Maybe so.

What about serving the public interest?
? Unlike newspapers, magazines or cable channels, the networks ? and all local television stations, for that matter ? transmit their signals over airwaves owned by the people of the United States. Their licenses, in fact, require them to operate in the public interest. In recent years, timid federal regulators have more or less construed that requirement as a tedious formality. But it remains on the books, and flouting it in so flagrant a fashion is, at the very least, in poor taste. Taste, as we know, is very much on the networks' minds these days, though the corporate conscience ? does not extend to questions of responsibility.
But these are corporate entities. They make money on ? and their survival depends upon ? giving people what they want, so they can insert commercial advertisements in whatever it is they want, and thus be able to continue to do what it is they do, at a reasonable profit.

Skipping the political is the only choice.

Those who care about such things are the oddballs, or at least they are not the demographic that will have advertisers bidding furiously for thirty-second spots for their products. Those who may want to hear what Al Sharpton has to say Wednesday night are not the kind of folks who are going to plunk down 105,000 dollars for one of the many pristine, new Hummer H1 beauties that are cluttering dealerships across America. No one is buying those much these days. And this is about moving the product.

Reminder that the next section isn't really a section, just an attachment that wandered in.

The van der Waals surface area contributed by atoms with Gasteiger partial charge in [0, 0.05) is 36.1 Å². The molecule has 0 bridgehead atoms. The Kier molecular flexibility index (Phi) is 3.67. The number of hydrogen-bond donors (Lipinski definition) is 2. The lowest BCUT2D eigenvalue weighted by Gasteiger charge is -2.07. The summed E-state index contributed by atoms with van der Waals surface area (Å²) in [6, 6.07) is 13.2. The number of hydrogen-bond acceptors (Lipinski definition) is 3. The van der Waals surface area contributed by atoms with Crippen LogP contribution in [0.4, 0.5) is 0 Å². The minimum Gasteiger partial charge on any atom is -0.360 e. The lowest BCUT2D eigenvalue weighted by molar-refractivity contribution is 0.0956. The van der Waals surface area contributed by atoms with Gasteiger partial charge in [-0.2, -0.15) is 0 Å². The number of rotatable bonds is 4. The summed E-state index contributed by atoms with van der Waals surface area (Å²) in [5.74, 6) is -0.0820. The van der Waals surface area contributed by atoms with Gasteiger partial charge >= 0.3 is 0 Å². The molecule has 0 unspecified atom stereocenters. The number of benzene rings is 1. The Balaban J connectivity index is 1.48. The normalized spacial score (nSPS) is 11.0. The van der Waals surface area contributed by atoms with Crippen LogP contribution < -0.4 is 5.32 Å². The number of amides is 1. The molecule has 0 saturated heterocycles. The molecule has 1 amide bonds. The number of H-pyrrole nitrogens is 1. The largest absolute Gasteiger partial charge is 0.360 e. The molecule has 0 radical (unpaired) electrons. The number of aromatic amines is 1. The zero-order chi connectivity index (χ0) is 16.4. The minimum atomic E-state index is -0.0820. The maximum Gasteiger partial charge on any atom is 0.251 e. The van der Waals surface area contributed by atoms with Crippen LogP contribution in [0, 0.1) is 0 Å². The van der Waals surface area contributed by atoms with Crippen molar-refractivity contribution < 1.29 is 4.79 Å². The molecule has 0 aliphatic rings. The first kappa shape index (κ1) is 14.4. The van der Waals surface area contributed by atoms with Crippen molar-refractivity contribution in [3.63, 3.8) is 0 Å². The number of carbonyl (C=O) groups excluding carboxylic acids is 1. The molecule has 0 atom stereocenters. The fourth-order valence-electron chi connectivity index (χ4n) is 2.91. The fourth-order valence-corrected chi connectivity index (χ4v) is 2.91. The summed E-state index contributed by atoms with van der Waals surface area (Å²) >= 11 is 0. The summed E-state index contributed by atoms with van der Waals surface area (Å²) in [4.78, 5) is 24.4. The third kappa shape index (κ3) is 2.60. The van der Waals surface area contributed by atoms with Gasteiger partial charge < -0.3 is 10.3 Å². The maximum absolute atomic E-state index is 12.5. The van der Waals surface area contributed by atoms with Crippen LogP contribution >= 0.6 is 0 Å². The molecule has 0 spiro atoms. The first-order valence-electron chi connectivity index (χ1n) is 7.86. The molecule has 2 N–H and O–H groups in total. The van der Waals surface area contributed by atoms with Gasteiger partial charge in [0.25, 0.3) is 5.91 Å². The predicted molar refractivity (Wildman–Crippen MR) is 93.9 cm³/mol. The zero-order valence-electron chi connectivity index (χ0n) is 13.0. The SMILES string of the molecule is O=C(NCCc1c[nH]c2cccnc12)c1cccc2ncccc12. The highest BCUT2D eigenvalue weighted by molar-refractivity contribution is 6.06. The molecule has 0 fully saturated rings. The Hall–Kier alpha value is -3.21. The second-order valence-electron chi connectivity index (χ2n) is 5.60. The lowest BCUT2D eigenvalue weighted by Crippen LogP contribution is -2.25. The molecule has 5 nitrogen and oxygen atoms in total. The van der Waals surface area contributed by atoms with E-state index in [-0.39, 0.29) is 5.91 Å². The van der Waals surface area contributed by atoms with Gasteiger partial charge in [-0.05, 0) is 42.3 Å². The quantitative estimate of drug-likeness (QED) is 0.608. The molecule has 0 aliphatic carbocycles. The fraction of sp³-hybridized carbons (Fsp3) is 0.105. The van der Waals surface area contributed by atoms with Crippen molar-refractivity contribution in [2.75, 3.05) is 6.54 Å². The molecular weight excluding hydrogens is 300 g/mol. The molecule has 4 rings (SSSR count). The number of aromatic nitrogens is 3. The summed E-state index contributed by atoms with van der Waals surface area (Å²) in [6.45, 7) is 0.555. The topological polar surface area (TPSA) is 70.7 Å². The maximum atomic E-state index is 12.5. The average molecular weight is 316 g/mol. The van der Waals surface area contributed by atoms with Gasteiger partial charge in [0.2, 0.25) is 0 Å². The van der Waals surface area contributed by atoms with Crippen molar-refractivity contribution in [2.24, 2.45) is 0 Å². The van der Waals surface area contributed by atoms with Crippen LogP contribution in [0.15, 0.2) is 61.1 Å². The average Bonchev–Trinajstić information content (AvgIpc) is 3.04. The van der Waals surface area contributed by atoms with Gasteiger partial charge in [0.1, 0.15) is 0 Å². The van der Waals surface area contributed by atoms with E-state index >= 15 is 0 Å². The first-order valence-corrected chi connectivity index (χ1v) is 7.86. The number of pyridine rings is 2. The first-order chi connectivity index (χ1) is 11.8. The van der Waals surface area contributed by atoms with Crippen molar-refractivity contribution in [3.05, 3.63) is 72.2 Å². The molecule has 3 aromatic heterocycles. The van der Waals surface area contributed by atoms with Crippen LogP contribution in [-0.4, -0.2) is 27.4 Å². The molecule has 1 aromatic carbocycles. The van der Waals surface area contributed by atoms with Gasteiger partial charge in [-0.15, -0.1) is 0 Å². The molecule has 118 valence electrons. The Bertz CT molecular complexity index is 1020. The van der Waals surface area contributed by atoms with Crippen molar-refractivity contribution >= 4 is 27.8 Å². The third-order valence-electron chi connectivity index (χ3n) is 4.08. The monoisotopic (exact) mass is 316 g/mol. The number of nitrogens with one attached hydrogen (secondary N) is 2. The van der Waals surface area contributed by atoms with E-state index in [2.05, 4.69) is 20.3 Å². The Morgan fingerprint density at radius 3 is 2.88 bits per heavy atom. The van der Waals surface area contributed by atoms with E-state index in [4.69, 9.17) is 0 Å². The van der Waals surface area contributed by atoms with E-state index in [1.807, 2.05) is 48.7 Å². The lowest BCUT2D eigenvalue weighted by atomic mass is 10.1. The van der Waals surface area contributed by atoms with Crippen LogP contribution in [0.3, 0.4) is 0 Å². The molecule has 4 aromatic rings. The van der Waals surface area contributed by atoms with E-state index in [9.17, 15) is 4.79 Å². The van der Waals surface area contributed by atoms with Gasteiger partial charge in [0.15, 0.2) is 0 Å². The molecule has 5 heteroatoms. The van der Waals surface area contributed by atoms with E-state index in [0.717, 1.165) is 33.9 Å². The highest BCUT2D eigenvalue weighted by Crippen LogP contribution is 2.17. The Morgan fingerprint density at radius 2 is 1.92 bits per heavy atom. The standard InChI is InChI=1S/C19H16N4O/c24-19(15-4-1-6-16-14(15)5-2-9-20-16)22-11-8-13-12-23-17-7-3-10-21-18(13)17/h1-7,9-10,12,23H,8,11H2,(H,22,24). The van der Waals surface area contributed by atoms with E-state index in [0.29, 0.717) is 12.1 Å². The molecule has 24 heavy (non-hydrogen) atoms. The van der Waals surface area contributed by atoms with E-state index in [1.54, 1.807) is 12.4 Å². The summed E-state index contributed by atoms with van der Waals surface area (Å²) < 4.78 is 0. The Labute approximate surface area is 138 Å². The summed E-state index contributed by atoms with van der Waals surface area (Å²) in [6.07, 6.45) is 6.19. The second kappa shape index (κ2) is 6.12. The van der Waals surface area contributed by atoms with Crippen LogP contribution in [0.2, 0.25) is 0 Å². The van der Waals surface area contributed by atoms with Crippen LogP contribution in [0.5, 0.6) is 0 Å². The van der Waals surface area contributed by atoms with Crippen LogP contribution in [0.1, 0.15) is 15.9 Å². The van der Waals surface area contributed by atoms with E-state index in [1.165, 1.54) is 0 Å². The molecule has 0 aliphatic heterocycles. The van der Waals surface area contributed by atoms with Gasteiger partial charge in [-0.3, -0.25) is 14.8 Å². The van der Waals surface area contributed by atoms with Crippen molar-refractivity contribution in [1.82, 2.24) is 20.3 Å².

So, if most folks have a fascination with entertainment and celebrity, shows of such is where you spend your advertising budget. And you don?t tell corporations to take a loss for the public interest and try to sell airtime for something folks are just not watching. That makes no sense. And thus you air shows that make enough money to keep your network viable.

That?s just the way it is.

Posted by Alan at 10:20 PDT | Post Comment | Permalink

Topic: Election Notes

Election Notes: Events NOT Occurring in Boston


Coburn Wins Nomination for Oklahoma Senate Seat
Ron Jenkins - The Associated Press - Tuesday, July 27, 2004; 10:28 PM
OKLAHOMA CITY - Former three-term Rep. Tom Coburn won the Republican nomination Tuesday for the seat of GOP Sen. Don Nickles, trouncing a popular Oklahoma politician after a bruising and expensive campaign marked by allegations of backstabbing and shady land deals.